The towers are tomb-like edifices growing unimpeded and unrestrained. Often our knots and tangles have a pleasing appearance; after all, our psyche has bought into the idea that presentation and branding are important. All these cords and strands are very difficult to sort, untangle, and unknot. The prayer of releasing (release the strands we hold of others guilt) is a call that forgiveness needs to be a consistent and regular part of our spiritual life.
The Sixth Petition
Do not let surface things delude us, snare us and lead us away from You and Your purpose.
And lead us not into temptation, but deliver us from evil.
Surface is a noun defined as the outer or topmost boundary of an object, the superficial or external aspect. When we pray “do not let surface things delude us” we are asking to not be deceived by the way something might appear at first glance. This petition asks us to be deeply thoughtful and deeply receptive in prayer. Be willing to go below the surface of appearances.
The image “Migration” is one of nature. I stretched raw silk on a frame, dyed and painted it. The silk was then cut apart, sewn together in a quilt like fashion, embellished, and mounted on canvas. I thought of the sun which is not distracted from its course…ever. I thought of birds migrating and hunting for food with singularity of purpose. The universe has its way, its understanding, and its purpose. In appearance nature can have a beautiful simple presentation. But the complexities of nature proceed deeply and consistently; sometimes peaceful, sometimes violent, sometimes creative, and sometimes destructive.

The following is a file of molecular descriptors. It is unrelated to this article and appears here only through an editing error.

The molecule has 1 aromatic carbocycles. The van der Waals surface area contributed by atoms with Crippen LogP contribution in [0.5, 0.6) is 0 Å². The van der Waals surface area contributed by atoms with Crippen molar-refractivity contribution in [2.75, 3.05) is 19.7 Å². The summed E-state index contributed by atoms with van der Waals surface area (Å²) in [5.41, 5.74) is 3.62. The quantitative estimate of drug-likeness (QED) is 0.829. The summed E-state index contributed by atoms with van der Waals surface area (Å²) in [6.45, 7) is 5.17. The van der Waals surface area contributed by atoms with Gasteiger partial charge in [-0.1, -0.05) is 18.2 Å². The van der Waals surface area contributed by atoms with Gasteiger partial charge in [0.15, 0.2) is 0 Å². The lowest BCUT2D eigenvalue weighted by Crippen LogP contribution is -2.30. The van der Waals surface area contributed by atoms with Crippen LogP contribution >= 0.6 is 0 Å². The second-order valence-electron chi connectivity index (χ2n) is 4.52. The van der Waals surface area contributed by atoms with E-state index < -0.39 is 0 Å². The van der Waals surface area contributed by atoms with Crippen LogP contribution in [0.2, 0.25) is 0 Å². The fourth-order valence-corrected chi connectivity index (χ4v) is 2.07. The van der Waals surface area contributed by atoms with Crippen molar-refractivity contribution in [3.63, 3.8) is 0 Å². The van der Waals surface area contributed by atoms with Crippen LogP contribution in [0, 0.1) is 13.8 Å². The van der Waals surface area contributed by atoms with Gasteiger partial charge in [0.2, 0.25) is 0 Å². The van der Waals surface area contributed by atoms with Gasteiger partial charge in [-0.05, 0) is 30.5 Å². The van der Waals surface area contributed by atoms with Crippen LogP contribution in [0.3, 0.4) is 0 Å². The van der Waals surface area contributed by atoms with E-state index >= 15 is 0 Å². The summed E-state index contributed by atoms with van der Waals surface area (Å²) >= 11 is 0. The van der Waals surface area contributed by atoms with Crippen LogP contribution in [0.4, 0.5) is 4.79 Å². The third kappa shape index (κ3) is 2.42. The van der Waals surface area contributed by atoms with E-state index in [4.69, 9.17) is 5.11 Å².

The image, “Migration,” suggests that beneath surface appearances are complex layers of systems. If we only see the surface of nature we are not getting the whole picture. If we only see the surface of ourselves or others we do not understand the depths and complexities of the human experience. Surfaces appear real but often give false evidence; or at best, only rudimentary knowledge.
The Seventh Petition
But free us from what holds us back, give us power to live as you intended and created us to live. Ameyn
For thine is the kingdom and the power and the glory forever. Amen.
In the time this prayer originated Ameyn was a solemn oath that sealed agreements and guaranteed the honoring of promises made. The image of the seventh petition “Kingdom” is a batik painting picturing a grove of trees, strongly rooted in the earth, yet dancing in the wind with the joy of being. I learned from a TED talk by Suzanne Simard that a stand of trees communicates by their massive root systems. The trees in “Kingdom” are connecting both what is below and what is above as they communicate with each other.
The grove is placed in a circle forming a mandala. Mandala, a Sanskrit word meaning circle, is an important symbol in many world religions. Religious and non-religious disciplines alike believe mandalas are meant to hold spiritual or psychological significance. At the corners of “Kingdom”are pockets honoring the four directions; north, south, east, and west. Many Native American peoples use the mandala form in medicine wheels, or sacred hoops. These circular forms often embody and honor the four directions. The directions can symbolize stages of life, seasons of the year, elements of nature, or aspects of life.